Build two end aprons/leg sets.

Step 4

Then attach the two leg sets together to form the tabletop base with the side aprons. Remember to keep the pocket holes for attaching the tabletop later on facing upward.

Step 5

Finishing Instructions
Preparation Instructions
Fill all holes with wood filler and let dry. Apply additional coats of wood filler as needed. When wood filler is completely dry, sand the project in the direction of the wood grain with 120 grit sandpaper. Vacuum sanded project to remove sanding residue. Remove all sanding residue on work surfaces as well. Wipe project clean with damp cloth.

It is always recommended to apply a test coat on a hidden area or scrap piece to ensure color evenness and adhesion. Use primer or wood conditioner as needed.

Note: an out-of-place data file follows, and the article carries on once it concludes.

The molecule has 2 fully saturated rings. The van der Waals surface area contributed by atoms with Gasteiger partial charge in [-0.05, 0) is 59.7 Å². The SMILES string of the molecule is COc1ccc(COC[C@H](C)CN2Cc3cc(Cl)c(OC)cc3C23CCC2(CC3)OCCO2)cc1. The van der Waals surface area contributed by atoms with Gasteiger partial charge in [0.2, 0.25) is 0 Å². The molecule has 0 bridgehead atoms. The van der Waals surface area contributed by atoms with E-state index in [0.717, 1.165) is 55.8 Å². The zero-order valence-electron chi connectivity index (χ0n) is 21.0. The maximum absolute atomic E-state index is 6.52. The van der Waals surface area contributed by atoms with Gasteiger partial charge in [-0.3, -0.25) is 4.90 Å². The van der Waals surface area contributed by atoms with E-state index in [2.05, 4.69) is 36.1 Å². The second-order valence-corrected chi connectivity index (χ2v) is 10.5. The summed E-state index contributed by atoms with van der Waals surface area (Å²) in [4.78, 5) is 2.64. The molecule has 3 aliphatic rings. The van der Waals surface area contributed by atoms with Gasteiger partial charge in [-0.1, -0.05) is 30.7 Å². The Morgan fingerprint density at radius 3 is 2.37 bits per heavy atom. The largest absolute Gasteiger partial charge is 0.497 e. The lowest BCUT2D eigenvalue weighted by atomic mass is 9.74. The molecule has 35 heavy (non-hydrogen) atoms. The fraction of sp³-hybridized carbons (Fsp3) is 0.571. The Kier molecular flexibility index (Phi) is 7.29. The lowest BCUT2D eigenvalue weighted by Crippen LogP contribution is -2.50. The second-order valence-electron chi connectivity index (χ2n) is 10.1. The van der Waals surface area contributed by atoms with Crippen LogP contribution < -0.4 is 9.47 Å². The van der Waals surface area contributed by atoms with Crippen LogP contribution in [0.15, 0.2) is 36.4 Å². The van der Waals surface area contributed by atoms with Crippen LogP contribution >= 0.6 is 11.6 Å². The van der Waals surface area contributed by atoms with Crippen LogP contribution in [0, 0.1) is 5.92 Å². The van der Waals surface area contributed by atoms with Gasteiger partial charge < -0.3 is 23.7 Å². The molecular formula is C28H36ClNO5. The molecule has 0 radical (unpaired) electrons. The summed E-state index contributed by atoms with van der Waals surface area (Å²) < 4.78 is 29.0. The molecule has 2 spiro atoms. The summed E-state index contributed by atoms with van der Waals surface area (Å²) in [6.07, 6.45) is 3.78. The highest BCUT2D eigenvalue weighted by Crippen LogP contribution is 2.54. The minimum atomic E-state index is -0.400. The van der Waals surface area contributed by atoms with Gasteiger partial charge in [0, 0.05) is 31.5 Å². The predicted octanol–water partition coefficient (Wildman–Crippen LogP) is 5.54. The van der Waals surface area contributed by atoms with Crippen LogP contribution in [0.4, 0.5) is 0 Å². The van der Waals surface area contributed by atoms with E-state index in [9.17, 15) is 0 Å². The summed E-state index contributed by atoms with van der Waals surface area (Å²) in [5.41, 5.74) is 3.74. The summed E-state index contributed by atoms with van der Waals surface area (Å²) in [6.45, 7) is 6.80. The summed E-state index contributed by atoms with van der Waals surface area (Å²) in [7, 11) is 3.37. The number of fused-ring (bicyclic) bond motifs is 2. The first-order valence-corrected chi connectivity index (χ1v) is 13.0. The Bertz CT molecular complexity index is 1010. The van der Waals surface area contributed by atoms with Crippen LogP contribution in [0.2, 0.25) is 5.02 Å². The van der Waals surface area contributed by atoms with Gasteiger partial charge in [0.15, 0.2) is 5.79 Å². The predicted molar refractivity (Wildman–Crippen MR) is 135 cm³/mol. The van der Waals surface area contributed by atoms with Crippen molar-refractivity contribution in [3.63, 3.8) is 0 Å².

Fri, 06/03/2016 - 13:06

I know this post is old, but I just found it. Whenever I make the table top it never sits flat on the legs. It always seems to be warped some way. I am going to buy more wood again, but I was wondering if you would know why it isn't flat. I'm very new to woodworking, but I followed all of the steps and used clamps and the speedsquare.


Mon, 02/26/2018 - 03:13

In the picture,  the wood looks either distressed or not sanded. What was done to get this look?

On this and the farm table, I sanded and rerouted the edges on the boards. Maybe I shouldn't be doing that.